On appeal from the Division of Alcoholic Beverage Control.
The opinion of the court was delivered by: Kestin, P.J.A.D.
NOT FOR PUBLICATION WITHOUT THE APPROVAL OF THE APPELLATE DIVISION
Before Judges Kestin, Graves and Lihotz.
On June 23, 2005, the Director of the Division of Alcoholic Beverage Control (ABC or the Division) issued an "advisory opinion" at the request of the Meadowlands Mills/Mack-Cali Limited Partnership (requestor), described as "the master developer" of a tract "within the Meadowlands Sports Complex pursuant to a redevelopment agreement with the New Jersey Sports and Exposition Authority" (NJSEA) engaged in a project referred to as "Meadowlands Xanadu". The requestor sought to determine "the availability of special concessionaire permits allowing the service of alcoholic beverages, as provided for in N.J.A.C. 13:2-5.2, in the context of this project."
If the Director determined that such permits were available, he and the ABC would be the licensing authority pursuant to the regulation and N.J.S.A. 33:1-42, see also N.J.S.A. 33:1-39, -74, rather than the local licensing authorities under the terms and limitations ordinarily applicable. The Director concluded that special concessionaire permits were available. The New Jersey Restaurant Association and East Rutherford Restaurant Appellants filed one appeal; Hartz Restaurant Associates appealed separately. In a consent order, we consolidated the appeals.
An advisory opinion is a non-binding statement by a court or an administrator interpreting the law on a matter submitted for that purpose. See Black's Law Dictionary 1119 (7th ed. 1999). The issuance of advisory opinions by federal courts has always been prohibited because such matters do not meet the "case or controversy" requirements contained in U.S. Const. art. III, § 2, cl. 1. See Muskrat v. U.S., 219 U.S. 346, 356-57, 31 S.Ct. 250, 254, 55 L.Ed. 246, 250 (1911); Hayburn's Case, 2 U.S. 409, 410, 1 L.Ed. 436 (1792). See also Massachusetts v. Environmental Protection Agency, ___ U.S. ___, ___, 127 S.Ct. 1438, 1452, 167 L.Ed. 2d 248, 267 (2007). Notwithstanding the absence of a case or controversy standard in the State Constitution, courts in New Jersey do "not render advisory opinions or function in the abstract." Crescent Pk. Tenants Ass'n v. Realty Equities Corp., 58 N.J. 98, 107 (1971).
[W]e have appropriately confined litigation to those situations where the litigant's concern with the subject matter evidenced a sufficient stake and real adverseness. In the overall we have given due weight to the interests of individual justice, along with the public interest, always bearing in mind that throughout our law we have been sweepingly rejecting procedural frustrations in favor of "just and expeditious determinations on the ultimate merits." [Id. at 107-08 (quoting Tumarkin v. Friedman, 17 N.J. Super. 20, 21 (App. Div. 1951), certif. denied, 9 N.J. 287 (1952).]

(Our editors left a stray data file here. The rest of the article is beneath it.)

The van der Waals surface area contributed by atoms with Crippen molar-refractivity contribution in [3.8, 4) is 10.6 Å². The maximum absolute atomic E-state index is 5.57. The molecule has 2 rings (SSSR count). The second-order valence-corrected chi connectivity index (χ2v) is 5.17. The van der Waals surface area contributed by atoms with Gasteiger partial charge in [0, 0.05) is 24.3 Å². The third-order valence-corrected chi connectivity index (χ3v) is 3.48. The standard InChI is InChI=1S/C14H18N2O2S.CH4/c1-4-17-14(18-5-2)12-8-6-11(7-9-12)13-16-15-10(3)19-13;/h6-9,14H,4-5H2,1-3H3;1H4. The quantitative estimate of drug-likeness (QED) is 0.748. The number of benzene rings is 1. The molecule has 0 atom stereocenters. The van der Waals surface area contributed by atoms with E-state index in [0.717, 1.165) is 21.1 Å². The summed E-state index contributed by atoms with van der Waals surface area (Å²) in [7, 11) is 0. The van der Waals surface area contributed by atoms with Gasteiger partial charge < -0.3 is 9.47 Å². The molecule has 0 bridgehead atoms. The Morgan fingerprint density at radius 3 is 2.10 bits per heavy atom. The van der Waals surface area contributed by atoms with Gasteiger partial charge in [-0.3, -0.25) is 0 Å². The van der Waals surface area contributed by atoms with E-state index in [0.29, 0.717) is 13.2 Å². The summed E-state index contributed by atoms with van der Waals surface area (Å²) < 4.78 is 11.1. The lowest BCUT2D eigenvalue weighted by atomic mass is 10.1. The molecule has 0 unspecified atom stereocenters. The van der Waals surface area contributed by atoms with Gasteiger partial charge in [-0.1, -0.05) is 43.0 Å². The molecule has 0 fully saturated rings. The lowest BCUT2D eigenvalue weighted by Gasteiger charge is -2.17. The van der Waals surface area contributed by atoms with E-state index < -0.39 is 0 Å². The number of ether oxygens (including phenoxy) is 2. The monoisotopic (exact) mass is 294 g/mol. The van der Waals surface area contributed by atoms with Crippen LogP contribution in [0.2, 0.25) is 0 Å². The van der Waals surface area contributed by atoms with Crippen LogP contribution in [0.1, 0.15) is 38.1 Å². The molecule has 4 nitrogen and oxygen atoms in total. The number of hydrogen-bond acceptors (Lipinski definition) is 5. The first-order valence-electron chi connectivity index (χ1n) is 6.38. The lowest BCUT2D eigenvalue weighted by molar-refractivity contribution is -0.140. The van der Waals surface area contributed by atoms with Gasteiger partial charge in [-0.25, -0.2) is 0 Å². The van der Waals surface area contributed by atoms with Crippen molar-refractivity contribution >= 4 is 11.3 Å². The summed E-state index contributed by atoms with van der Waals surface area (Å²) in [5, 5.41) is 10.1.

As a consequence of these policies, State courts are enjoined to "decline to review mere 'opinions' or 'conclusions' of administrative officers on which no official action was based." New Jersey Civil Service Ass'n v. State of New Jersey, 88 N.J. 605, 611 (1982). Clearly, judicial review of an administrative agency's advisory opinion is, in itself, an advisory opinion. See id. at 612. The prohibition against review of advisory opinions is not absolute, however. It may be overcome where an administrative determination "is tantamount to final agency action[,]" i.e., resulting in "action . . . directly felt by appellants." Ibid. Nevertheless, "[i]n considering [such a] claim we [must] not intrude into agency policymaking." Ibid.
In his opinion, the Director reviewed his agency's developing "authority to issue licenses and permits in circumstances that are warranted by the public interest[,]" especially where activities subject to licensure were conducted on public property, "without distinction as to municipality or reference to license limitation." See N.J.S.A. 33:1-42. He also analyzed the relationship between the requestor and the NJSEA, in the light of the growing governmental involvement in economic development, observing that these projects are best addressed by an agency, such as the ABC, having the expertise and the state-wide jurisdiction to fully address the State economic and policy considerations involved in permitting alcohol service at such venues. Utilization of a specific permit, such as a special concessionaire permit, was determined by the ABC nearly 30 years ago to be the appropriate method to regulate the sale of alcohol on property owned or controlled by a governmental entity.
The Director viewed the fundamental criterion for the assertion of special concessionaire jurisdictional authority to be "governmental involvement, in either an ownership or a control capacity."
NJSEA's status "as an instrumentality of the State exercising public and essential governmental functions" is established by statute, N.J.S.A. 5:10-4a, and, according to the Director, "the Division has issued a number of special concessionaire permits to operators of premises owned or controlled by NJSEA . . . ." The Director viewed the requestor's ground lease for a seventy-five-year term as "unquestionably" leading to the conclusion that "NJSEA retains ownership of the land[,]" and that its "ownership of the project land is sufficient to evidence the basis for the issuance of special concessionaire permits[,] . . . regardless of its direct relationship with the special concessionaire permittees . . . .
[T]here is no dispute that Xanadu is part of a governmentally sponsored redevelopment project found to ...